Ian's Movie Reviews
Short Reviews of Movies, Board Games, and Other Stuff



*NOTE: This is a full spoiler review

It seems like there has been a lot of these serious sci-fi movies lately which have dominated the theaters over the last few years: Gravity, Interstellar, The Martian, Oblivion, Ex Machina, Edge of Tomorrow, etc.  And so I sort of find myself excited about them, yet resisting them, not wanting to pigeonhole myself into always liking the same type of movie.  But then again, why not just embrace it?  After all, the next offering, Arrival, is the best film I’ve seen so far this year.

Arrival is a story about aliens arriving on earth yet again, but this one focuses on the struggle to communicate with them.  Granted, the humans are doing most of the heavy lifting in the translating.  It follows Amy Adams as a linguist who proves to be quite cunning.  There is an emotional core to this film as we learn early on that she has lost a daughter.  And though you may think “Oh, just like Gravity”, yes, but its treated differently a little more existentially here.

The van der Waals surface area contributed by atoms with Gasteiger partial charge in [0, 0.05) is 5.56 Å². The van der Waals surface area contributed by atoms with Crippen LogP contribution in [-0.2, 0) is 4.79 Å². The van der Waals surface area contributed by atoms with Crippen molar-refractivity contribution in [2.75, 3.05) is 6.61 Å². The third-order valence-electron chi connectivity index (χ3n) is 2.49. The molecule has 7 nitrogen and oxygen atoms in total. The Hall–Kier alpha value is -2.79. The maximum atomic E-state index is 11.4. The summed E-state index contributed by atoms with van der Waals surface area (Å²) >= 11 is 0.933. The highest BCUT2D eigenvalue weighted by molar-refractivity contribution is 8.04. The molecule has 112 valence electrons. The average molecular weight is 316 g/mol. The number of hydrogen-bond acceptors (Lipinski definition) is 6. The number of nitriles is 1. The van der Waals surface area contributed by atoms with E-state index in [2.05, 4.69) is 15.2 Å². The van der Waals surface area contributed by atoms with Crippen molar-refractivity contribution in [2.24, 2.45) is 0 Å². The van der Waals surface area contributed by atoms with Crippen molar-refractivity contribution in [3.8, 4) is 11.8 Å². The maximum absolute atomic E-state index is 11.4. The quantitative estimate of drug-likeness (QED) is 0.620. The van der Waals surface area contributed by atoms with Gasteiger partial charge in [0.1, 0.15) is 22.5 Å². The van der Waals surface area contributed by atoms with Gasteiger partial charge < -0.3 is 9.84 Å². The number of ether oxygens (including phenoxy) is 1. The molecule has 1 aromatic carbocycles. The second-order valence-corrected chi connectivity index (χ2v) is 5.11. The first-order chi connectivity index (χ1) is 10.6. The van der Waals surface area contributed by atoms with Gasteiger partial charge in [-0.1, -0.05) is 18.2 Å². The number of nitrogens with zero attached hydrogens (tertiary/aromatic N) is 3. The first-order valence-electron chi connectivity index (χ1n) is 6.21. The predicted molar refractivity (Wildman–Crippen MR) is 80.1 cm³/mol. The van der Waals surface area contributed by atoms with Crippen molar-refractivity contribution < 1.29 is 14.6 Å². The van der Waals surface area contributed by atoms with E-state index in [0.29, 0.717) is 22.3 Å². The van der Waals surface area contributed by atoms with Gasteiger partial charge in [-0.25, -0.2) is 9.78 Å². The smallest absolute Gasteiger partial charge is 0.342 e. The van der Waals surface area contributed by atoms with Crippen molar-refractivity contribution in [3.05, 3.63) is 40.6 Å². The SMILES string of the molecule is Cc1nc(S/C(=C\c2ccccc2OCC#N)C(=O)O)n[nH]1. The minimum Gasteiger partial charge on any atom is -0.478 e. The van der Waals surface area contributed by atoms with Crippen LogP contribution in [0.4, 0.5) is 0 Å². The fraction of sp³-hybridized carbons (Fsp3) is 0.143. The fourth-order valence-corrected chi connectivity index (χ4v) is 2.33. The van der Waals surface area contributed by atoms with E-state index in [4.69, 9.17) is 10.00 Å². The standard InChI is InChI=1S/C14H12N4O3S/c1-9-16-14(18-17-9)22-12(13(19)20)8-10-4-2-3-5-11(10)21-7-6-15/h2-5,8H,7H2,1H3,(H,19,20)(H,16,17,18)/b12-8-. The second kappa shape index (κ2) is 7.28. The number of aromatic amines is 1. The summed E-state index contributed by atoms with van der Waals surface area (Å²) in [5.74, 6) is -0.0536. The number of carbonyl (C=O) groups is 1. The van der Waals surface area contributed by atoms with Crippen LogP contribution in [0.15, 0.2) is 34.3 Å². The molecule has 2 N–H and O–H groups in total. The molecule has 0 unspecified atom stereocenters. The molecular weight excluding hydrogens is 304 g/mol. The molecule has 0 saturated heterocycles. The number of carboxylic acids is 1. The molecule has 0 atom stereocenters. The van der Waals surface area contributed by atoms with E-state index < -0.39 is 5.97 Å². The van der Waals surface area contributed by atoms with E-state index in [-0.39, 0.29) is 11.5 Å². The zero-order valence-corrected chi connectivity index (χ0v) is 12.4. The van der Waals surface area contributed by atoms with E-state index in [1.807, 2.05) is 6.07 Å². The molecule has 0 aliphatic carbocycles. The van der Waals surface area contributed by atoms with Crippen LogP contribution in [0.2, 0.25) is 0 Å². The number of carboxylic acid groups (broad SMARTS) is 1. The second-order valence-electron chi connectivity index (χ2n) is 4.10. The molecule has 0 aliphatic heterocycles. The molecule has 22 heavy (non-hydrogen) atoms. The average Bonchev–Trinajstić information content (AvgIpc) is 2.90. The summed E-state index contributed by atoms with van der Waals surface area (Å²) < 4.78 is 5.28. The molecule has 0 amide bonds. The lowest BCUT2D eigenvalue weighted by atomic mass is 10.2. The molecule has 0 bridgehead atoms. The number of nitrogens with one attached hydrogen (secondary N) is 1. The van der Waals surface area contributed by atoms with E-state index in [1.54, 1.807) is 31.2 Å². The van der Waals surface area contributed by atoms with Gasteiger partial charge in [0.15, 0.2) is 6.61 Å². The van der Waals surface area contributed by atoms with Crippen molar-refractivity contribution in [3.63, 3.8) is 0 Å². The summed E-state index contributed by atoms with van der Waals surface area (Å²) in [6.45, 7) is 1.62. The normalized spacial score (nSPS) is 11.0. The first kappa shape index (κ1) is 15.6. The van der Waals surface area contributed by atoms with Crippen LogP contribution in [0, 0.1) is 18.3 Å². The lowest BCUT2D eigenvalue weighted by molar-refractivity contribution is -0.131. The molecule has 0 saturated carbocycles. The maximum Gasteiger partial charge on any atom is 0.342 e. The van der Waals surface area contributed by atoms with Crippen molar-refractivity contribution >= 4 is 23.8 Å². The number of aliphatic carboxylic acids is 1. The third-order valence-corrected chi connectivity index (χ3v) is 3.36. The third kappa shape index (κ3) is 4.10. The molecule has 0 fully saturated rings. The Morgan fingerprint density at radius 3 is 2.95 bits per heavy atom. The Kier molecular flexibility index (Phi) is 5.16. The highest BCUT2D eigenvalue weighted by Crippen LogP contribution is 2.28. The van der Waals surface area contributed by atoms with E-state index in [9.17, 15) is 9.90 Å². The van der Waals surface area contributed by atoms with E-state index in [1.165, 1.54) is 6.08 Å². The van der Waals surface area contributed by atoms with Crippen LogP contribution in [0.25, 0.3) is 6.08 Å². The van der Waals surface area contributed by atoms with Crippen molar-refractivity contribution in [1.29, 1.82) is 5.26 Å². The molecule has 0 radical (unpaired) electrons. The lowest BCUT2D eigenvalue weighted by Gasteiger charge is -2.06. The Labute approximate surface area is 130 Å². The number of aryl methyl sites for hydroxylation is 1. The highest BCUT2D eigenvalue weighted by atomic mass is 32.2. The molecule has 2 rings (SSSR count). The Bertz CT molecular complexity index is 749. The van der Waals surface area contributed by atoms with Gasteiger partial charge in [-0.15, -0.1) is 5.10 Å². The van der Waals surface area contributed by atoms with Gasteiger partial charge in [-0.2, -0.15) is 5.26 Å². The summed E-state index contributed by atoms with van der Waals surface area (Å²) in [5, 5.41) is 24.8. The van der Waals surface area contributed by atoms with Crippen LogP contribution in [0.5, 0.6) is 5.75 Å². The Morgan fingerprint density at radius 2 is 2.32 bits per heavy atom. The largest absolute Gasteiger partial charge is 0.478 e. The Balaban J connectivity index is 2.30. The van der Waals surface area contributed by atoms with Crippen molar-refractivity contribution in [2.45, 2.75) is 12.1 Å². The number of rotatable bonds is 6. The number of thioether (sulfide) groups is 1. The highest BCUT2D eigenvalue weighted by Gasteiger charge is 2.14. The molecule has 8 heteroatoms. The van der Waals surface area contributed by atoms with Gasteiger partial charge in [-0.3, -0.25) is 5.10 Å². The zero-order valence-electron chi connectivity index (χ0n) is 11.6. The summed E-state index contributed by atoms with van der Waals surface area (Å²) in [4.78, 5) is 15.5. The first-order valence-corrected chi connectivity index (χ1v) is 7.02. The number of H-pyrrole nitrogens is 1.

The first thing that jumped out at me was how the film was able to capture the terror involved in entering the spaceship and confronting the aliens for the first time.  Great, great scene.

What we learn when we finally see the aliens is that they are actually a lot like Kang and Kodos, to be honest.  And we also learn that their language centers around coffee stains.  And while I’m being flippant with these descriptions (yet accurate), I actually enjoyed their design quite a bit.  It was unique, to be sure.

The film ends up going into some more cerebral areas near the end, as Amy Adams begins living the Sapir-Whorf hypothesis of language mentioned earlier in the film; that embracing a new language enough actually affects the way you think and perceive.  As such, she is able to see her life in an entirely new way, which puts a twist on most of what we had seen up to that point.  It works.  I don’t know exactly what it means thematically yet, but as far as scientific fiction, its certainly interesting.


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